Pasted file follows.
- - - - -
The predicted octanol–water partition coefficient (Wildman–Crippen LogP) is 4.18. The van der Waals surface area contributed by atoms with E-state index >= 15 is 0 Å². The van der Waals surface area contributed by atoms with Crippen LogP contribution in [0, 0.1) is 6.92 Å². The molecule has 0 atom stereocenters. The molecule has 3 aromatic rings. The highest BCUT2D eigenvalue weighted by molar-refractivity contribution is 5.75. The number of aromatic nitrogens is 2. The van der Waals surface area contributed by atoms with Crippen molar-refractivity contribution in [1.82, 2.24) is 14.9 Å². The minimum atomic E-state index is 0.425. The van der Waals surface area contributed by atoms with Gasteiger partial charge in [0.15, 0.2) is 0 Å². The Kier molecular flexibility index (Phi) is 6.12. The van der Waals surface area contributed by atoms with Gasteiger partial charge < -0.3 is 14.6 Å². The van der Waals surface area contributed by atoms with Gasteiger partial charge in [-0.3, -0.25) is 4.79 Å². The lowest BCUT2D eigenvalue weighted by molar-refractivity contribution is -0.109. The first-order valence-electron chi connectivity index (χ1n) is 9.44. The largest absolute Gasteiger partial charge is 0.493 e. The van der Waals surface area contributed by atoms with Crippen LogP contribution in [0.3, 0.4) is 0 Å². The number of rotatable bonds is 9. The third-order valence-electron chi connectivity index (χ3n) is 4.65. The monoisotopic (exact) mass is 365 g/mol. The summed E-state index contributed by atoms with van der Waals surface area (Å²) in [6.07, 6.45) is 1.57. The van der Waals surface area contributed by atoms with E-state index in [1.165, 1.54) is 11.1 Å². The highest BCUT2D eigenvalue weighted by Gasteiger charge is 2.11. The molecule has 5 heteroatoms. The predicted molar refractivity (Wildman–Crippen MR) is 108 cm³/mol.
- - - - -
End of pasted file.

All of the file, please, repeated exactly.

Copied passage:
The predicted octanol–water partition coefficient (Wildman–Crippen LogP) is 4.18. The van der Waals surface area contributed by atoms with E-state index >= 15 is 0 Å². The van der Waals surface area contributed by atoms with Crippen LogP contribution in [0, 0.1) is 6.92 Å². The molecule has 0 atom stereocenters. The molecule has 3 aromatic rings. The highest BCUT2D eigenvalue weighted by molar-refractivity contribution is 5.75. The number of aromatic nitrogens is 2. The van der Waals surface area contributed by atoms with Crippen molar-refractivity contribution in [1.82, 2.24) is 14.9 Å². The minimum atomic E-state index is 0.425. The van der Waals surface area contributed by atoms with Gasteiger partial charge in [0.15, 0.2) is 0 Å². The Kier molecular flexibility index (Phi) is 6.12. The van der Waals surface area contributed by atoms with Gasteiger partial charge < -0.3 is 14.6 Å². The van der Waals surface area contributed by atoms with Gasteiger partial charge in [-0.3, -0.25) is 4.79 Å². The lowest BCUT2D eigenvalue weighted by molar-refractivity contribution is -0.109. The first-order valence-electron chi connectivity index (χ1n) is 9.44. The largest absolute Gasteiger partial charge is 0.493 e. The van der Waals surface area contributed by atoms with Crippen LogP contribution in [0.3, 0.4) is 0 Å². The number of rotatable bonds is 9. The third-order valence-electron chi connectivity index (χ3n) is 4.65. The monoisotopic (exact) mass is 365 g/mol. The summed E-state index contributed by atoms with van der Waals surface area (Å²) in [6.07, 6.45) is 1.57. The van der Waals surface area contributed by atoms with E-state index in [1.165, 1.54) is 11.1 Å². The highest BCUT2D eigenvalue weighted by Gasteiger charge is 2.11. The molecule has 5 heteroatoms. The predicted molar refractivity (Wildman–Crippen MR) is 108 cm³/mol.